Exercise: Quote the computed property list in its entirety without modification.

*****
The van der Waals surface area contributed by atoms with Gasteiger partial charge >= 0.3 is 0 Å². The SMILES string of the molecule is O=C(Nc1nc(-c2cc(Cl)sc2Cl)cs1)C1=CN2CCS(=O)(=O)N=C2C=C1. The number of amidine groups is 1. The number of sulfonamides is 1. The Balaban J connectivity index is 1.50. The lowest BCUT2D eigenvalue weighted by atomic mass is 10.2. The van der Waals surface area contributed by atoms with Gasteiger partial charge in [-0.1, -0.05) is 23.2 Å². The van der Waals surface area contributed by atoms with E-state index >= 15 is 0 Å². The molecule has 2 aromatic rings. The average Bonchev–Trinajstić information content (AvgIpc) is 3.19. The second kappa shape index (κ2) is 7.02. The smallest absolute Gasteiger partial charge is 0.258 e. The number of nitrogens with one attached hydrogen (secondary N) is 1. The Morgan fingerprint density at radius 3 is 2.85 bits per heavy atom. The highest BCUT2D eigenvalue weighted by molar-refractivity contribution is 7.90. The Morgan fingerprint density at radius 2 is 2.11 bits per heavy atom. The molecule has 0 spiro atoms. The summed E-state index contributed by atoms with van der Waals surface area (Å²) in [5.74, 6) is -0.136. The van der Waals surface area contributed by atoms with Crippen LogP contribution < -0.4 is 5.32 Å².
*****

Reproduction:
The van der Waals surface area contributed by atoms with Gasteiger partial charge >= 0.3 is 0 Å². The SMILES string of the molecule is O=C(Nc1nc(-c2cc(Cl)sc2Cl)cs1)C1=CN2CCS(=O)(=O)N=C2C=C1. The number of amidine groups is 1. The number of sulfonamides is 1. The Balaban J connectivity index is 1.50. The lowest BCUT2D eigenvalue weighted by atomic mass is 10.2. The van der Waals surface area contributed by atoms with Gasteiger partial charge in [-0.1, -0.05) is 23.2 Å². The van der Waals surface area contributed by atoms with E-state index >= 15 is 0 Å². The molecule has 2 aromatic rings. The average Bonchev–Trinajstić information content (AvgIpc) is 3.19. The second kappa shape index (κ2) is 7.02. The smallest absolute Gasteiger partial charge is 0.258 e. The number of nitrogens with one attached hydrogen (secondary N) is 1. The Morgan fingerprint density at radius 3 is 2.85 bits per heavy atom. The highest BCUT2D eigenvalue weighted by molar-refractivity contribution is 7.90. The Morgan fingerprint density at radius 2 is 2.11 bits per heavy atom. The molecule has 0 spiro atoms. The summed E-state index contributed by atoms with van der Waals surface area (Å²) in [5.74, 6) is -0.136. The van der Waals surface area contributed by atoms with Crippen LogP contribution < -0.4 is 5.32 Å².